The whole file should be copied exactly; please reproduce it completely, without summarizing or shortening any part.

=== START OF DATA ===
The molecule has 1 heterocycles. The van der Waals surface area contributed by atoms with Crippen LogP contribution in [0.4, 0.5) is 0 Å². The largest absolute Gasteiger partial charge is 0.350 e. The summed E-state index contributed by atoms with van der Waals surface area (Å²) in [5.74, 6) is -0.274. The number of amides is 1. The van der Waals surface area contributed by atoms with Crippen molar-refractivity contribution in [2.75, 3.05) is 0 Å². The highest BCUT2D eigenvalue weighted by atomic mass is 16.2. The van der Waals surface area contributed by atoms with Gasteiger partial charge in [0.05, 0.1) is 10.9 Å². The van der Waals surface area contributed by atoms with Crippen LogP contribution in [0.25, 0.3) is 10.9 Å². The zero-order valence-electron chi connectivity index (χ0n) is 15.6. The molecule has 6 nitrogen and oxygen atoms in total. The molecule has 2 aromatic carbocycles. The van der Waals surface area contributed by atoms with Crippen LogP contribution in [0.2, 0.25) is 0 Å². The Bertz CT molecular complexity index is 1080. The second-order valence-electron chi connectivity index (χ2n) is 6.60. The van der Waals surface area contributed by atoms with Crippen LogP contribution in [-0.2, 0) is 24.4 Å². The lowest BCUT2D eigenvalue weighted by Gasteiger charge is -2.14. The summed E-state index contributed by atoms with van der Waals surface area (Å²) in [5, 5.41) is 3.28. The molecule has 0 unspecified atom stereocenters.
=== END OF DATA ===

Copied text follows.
The molecule has 1 heterocycles. The van der Waals surface area contributed by atoms with Crippen LogP contribution in [0.4, 0.5) is 0 Å². The largest absolute Gasteiger partial charge is 0.350 e. The summed E-state index contributed by atoms with van der Waals surface area (Å²) in [5.74, 6) is -0.274. The number of amides is 1. The van der Waals surface area contributed by atoms with Crippen molar-refractivity contribution in [2.75, 3.05) is 0 Å². The highest BCUT2D eigenvalue weighted by atomic mass is 16.2. The van der Waals surface area contributed by atoms with Gasteiger partial charge in [0.05, 0.1) is 10.9 Å². The van der Waals surface area contributed by atoms with Crippen LogP contribution in [0.25, 0.3) is 10.9 Å². The zero-order valence-electron chi connectivity index (χ0n) is 15.6. The molecule has 6 nitrogen and oxygen atoms in total. The molecule has 2 aromatic carbocycles. The van der Waals surface area contributed by atoms with Crippen LogP contribution in [0.2, 0.25) is 0 Å². The Bertz CT molecular complexity index is 1080. The second-order valence-electron chi connectivity index (χ2n) is 6.60. The van der Waals surface area contributed by atoms with Crippen LogP contribution in [-0.2, 0) is 24.4 Å². The lowest BCUT2D eigenvalue weighted by Gasteiger charge is -2.14. The summed E-state index contributed by atoms with van der Waals surface area (Å²) in [5, 5.41) is 3.28. The molecule has 0 unspecified atom stereocenters.